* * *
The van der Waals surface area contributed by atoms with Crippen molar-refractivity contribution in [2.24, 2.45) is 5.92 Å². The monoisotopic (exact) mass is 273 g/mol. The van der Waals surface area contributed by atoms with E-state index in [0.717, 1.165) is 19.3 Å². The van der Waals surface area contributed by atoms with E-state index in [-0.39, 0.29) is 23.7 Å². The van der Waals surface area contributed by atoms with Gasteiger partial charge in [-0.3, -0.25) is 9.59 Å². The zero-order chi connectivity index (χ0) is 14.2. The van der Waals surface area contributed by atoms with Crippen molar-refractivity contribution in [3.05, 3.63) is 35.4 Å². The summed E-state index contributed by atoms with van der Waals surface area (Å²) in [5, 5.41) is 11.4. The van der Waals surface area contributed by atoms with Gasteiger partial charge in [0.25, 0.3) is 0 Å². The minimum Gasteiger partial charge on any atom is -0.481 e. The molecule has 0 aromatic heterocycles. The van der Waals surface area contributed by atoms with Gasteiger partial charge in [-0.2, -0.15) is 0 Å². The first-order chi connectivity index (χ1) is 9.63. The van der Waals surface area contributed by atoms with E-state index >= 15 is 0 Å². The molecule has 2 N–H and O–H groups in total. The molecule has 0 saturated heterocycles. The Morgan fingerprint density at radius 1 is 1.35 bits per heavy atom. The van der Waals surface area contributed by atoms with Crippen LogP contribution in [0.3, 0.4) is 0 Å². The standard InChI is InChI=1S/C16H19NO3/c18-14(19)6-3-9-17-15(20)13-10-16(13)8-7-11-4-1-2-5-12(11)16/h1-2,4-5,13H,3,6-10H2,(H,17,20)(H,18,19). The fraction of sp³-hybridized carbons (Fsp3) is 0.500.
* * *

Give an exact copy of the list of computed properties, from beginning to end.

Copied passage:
The van der Waals surface area contributed by atoms with Crippen molar-refractivity contribution in [2.24, 2.45) is 5.92 Å². The monoisotopic (exact) mass is 273 g/mol. The van der Waals surface area contributed by atoms with E-state index in [0.717, 1.165) is 19.3 Å². The van der Waals surface area contributed by atoms with E-state index in [-0.39, 0.29) is 23.7 Å². The van der Waals surface area contributed by atoms with Gasteiger partial charge in [-0.3, -0.25) is 9.59 Å². The zero-order chi connectivity index (χ0) is 14.2. The van der Waals surface area contributed by atoms with Crippen molar-refractivity contribution in [3.05, 3.63) is 35.4 Å². The summed E-state index contributed by atoms with van der Waals surface area (Å²) in [5, 5.41) is 11.4. The van der Waals surface area contributed by atoms with Gasteiger partial charge in [0.25, 0.3) is 0 Å². The minimum Gasteiger partial charge on any atom is -0.481 e. The molecule has 0 aromatic heterocycles. The van der Waals surface area contributed by atoms with Gasteiger partial charge in [-0.2, -0.15) is 0 Å². The first-order chi connectivity index (χ1) is 9.63. The van der Waals surface area contributed by atoms with E-state index >= 15 is 0 Å². The molecule has 2 N–H and O–H groups in total. The molecule has 0 saturated heterocycles. The Morgan fingerprint density at radius 1 is 1.35 bits per heavy atom. The van der Waals surface area contributed by atoms with Crippen LogP contribution in [0.3, 0.4) is 0 Å². The standard InChI is InChI=1S/C16H19NO3/c18-14(19)6-3-9-17-15(20)13-10-16(13)8-7-11-4-1-2-5-12(11)16/h1-2,4-5,13H,3,6-10H2,(H,17,20)(H,18,19). The fraction of sp³-hybridized carbons (Fsp3) is 0.500.